From the Vaults: ISIS, October 9, 1968

“Peacefully if we may, violently if we must.”

In October 1968 Christopher Hitchens was a second year undergraduate at Balliol College, University of Oxford. He had recently returned from six weeks in Communist Cuba and was by now a committee member of the Oxford Revolutionary Socialist Students Federation (ORSSF).  He was interviewed by the university student magazine ISIS. I copy an extract from the published interview below:

the great divide

whose side are you on?

ISIS, October 9,1968, p.10.


HITCHENS: ….why do we take these exams? Because the establishment has control of British higher education, and sees its function as to classify people for the labour market.
ISIS: Would you abolish examinations?
HITCHENS: Yes, and all other kinds of grading as well….
ISIS: What methods should be used to bring about the changes you want?
HITCHENS: When talking about reforming British universities, the issue is simple: do we want to use intervention or legalistic representative methods? In Oxford last year this boiled down to: do we use the Hart Commission or do we take the Clarendon Building?
ISIS: What about violence?
HITCHENS: I am sure this will not be necessary, but in any case I think that the real dichotomy of student and indeed wider politics is not the media-imposed one of “violence” or “non-violence”. It is the choice between direct and committee type methods. I favour direct mass intervention for three reasons: first, on really crucial issues—such as the central one of who is in control—there can be no negotiation, since it is a matter of directly conflicting interest and no ruling section ever abdicates. Second: I believe it to be the case that in the process of organising and preparing democratic mass action in a university or anywhere else, people develop the faculties and the potential for membership of the democratic society that we aim to establish. Third: direct mass intervention works—look at votes for women, look at strikes, look at the demonstrations of unemployed workers in the ’30s, the formation of the Trade Unions, the Glasgow tenants’ strike leading to the 1915 Rent Act—even our own Clarendon sit-in, which was a picnic compared to these others. At Grosvenor Square when we were protesting against the appalling violence of the Americans in Vietnam, the Press called us “violent”, but things were no worse than the usual football match. It’s a case, really, of choosing a method: Tom Wooller’s dictum sums it up, “Peacefully if we may, violently if we must”. I think it’s far more violent to rob a man of his house than to punch him on the nose; I don’t think it’s a coincidence that overcrowded slums co-exist with empty office blocks. The two are necessarily connected by the priorities of the Capitalist system.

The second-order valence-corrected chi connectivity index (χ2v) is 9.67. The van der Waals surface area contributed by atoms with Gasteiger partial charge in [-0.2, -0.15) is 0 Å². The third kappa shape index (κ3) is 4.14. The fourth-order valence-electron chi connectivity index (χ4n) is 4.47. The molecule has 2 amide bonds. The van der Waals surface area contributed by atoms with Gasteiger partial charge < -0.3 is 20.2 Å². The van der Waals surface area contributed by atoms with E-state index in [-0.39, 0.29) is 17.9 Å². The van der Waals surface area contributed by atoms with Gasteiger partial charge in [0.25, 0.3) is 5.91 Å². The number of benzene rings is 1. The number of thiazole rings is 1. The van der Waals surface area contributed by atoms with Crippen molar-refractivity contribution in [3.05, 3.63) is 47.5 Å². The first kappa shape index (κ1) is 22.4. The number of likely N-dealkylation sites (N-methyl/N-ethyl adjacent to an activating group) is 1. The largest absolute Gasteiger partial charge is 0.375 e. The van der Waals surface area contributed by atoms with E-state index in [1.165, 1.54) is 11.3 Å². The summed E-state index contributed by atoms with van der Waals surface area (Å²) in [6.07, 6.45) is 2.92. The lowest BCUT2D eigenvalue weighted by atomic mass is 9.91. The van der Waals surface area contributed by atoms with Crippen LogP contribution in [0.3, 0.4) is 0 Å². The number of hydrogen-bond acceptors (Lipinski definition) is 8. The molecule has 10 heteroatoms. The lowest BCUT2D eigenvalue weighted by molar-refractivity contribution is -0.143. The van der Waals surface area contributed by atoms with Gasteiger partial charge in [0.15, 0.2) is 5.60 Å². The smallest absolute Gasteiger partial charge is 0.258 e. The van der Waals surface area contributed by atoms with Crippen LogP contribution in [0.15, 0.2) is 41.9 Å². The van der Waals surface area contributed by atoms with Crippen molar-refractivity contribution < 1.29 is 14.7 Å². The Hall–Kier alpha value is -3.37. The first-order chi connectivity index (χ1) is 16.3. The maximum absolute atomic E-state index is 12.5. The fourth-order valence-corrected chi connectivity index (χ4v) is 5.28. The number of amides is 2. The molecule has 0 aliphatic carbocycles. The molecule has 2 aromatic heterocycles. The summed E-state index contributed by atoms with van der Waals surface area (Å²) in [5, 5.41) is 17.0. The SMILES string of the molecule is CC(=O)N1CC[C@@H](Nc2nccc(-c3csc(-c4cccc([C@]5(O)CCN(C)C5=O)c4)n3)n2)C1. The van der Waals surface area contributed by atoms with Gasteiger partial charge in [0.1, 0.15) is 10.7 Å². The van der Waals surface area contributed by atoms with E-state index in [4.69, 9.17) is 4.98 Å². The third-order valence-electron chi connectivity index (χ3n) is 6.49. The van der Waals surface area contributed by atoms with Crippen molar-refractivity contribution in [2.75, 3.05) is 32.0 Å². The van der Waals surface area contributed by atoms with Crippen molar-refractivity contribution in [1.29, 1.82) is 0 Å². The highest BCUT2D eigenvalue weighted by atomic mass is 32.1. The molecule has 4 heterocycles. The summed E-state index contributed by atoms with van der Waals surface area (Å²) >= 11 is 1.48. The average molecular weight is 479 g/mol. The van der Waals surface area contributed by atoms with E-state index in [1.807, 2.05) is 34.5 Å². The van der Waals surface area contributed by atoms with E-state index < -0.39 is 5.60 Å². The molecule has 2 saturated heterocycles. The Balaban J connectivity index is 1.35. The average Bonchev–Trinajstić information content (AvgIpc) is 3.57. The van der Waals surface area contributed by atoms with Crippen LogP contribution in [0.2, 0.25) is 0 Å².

For more on Hitchens’s antics at Oxford, do read his memoirs, Hitch 22, now available in paperback.